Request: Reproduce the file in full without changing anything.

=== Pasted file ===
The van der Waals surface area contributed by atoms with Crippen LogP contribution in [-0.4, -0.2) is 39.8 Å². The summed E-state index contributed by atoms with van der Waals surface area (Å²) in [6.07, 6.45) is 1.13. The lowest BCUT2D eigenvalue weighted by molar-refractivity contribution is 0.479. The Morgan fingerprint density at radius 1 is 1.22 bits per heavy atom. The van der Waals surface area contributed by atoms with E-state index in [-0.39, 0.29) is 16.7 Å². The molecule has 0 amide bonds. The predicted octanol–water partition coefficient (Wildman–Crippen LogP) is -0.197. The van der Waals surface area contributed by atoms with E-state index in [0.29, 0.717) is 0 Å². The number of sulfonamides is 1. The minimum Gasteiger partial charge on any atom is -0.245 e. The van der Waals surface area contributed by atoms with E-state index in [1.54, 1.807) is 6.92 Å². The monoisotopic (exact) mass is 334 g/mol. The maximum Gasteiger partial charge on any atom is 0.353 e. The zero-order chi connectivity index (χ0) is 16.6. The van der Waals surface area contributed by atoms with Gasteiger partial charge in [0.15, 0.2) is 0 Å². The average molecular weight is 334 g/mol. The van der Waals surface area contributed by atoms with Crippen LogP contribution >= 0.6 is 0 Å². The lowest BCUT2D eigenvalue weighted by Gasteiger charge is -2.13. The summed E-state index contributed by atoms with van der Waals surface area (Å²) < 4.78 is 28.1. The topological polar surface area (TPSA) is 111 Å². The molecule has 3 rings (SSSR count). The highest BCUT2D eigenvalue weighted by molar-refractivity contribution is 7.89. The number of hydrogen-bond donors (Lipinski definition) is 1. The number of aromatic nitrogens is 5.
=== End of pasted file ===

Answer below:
The van der Waals surface area contributed by atoms with Crippen LogP contribution in [-0.4, -0.2) is 39.8 Å². The summed E-state index contributed by atoms with van der Waals surface area (Å²) in [6.07, 6.45) is 1.13. The lowest BCUT2D eigenvalue weighted by molar-refractivity contribution is 0.479. The Morgan fingerprint density at radius 1 is 1.22 bits per heavy atom. The van der Waals surface area contributed by atoms with E-state index in [-0.39, 0.29) is 16.7 Å². The molecule has 0 amide bonds. The predicted octanol–water partition coefficient (Wildman–Crippen LogP) is -0.197. The van der Waals surface area contributed by atoms with E-state index in [0.29, 0.717) is 0 Å². The number of sulfonamides is 1. The minimum Gasteiger partial charge on any atom is -0.245 e. The van der Waals surface area contributed by atoms with E-state index in [1.54, 1.807) is 6.92 Å². The monoisotopic (exact) mass is 334 g/mol. The maximum Gasteiger partial charge on any atom is 0.353 e. The zero-order chi connectivity index (χ0) is 16.6. The van der Waals surface area contributed by atoms with Gasteiger partial charge in [0.15, 0.2) is 0 Å². The average molecular weight is 334 g/mol. The van der Waals surface area contributed by atoms with Crippen LogP contribution >= 0.6 is 0 Å². The lowest BCUT2D eigenvalue weighted by Gasteiger charge is -2.13. The summed E-state index contributed by atoms with van der Waals surface area (Å²) < 4.78 is 28.1. The topological polar surface area (TPSA) is 111 Å². The molecule has 3 rings (SSSR count). The highest BCUT2D eigenvalue weighted by molar-refractivity contribution is 7.89. The number of hydrogen-bond donors (Lipinski definition) is 1. The number of aromatic nitrogens is 5.